Are trucking companies responsible for fleet vehicle collisions?

It is common for people to jump to the conclusion that the motorists involved in a crash are the ones to blame for the wreck.

However, there are often other parties that may have contributed to the cause(s) of a crash. For example, when one of the vehicles involved in an accident scenario is a large commercial truck, there could potentially be reason to file a claim against the company that employs the truck’s operator either in addition to or instead of filing a claim against the driver themselves.

When might a commercial transportation company be liable for a crash caused by one of its drivers?

When company policy is unsafe

There are many ways in which a transportation company might push its workers into unsafe behavior. For example, the company might schedule workers with very little wiggle room for delays, forcing them to drive for the maximum amount allowed under federal Hours of Service rules.

They may then offer bonuses or incentive pay for on-time deliveries or even penalize those that do not get their loads in on time. Drivers may either speed or may continue driving when they should have finished their shift for the day. Requiring that workers text at the wheel to respond to a supervisor would be another example of a policy that violates federal commercial vehicle safety rules and opens a business up to liability.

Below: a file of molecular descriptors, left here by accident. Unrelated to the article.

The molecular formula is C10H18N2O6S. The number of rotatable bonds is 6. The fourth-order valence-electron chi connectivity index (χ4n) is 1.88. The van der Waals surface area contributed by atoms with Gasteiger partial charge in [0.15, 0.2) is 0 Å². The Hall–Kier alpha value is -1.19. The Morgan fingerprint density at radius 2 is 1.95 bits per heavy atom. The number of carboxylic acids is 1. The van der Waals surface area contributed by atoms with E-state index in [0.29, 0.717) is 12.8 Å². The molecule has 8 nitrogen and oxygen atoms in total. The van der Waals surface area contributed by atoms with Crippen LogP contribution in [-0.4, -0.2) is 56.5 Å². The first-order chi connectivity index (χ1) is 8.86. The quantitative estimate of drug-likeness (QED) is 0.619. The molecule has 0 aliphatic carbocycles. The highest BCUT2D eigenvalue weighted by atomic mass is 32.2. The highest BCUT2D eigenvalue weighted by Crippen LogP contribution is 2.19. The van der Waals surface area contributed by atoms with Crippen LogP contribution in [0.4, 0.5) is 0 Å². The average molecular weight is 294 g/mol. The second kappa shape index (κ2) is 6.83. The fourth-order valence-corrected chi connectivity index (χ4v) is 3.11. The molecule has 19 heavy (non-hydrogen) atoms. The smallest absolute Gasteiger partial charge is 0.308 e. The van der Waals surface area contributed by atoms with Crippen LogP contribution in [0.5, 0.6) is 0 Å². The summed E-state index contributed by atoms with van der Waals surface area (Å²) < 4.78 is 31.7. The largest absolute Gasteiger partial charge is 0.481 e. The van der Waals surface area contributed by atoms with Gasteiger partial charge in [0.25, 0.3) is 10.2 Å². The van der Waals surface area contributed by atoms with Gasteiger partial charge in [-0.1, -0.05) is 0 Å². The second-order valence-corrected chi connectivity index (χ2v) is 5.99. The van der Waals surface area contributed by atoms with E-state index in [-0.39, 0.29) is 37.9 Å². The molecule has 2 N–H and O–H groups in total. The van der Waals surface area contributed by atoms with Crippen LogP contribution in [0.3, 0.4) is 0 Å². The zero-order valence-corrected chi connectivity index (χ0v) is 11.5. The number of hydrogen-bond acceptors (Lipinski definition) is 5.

When vehicles don’t receive proper maintenance

Commercial transportation companies invest millions of dollars in their fleets. Individual semi-truck cabs can cost as much as a starter home, sometimes even more. These vehicles run for so many hours a day that they require frequent repairs and maintenance. Companies that cut corners on maintenance or that delay crucial repairs could end up liable if a crash occurs that relates to the vehicle’s poor condition.

When they keep unsafe drivers on the road

In recent years, there has been a shortage of commercial drivers that has led to companies making somewhat questionable hiring choices. If an organization has ignored issues with a driver or hired someone with a history of problematic behavior, those poor hiring decisions may put other people at risk.

Companies often incur liability for what their workers do while they are on the clock, and that reality absolutely applies to commercial transportation companies as well. The employer of a truck driver could provide insurance coverage after a crash or might be liable in civil court if someone files a lawsuit. Understanding who could be held responsible for a semi-truck collision can help accident victims to seek appropriate compensation in the wake of a crash with the assistance of an experienced legal professional.


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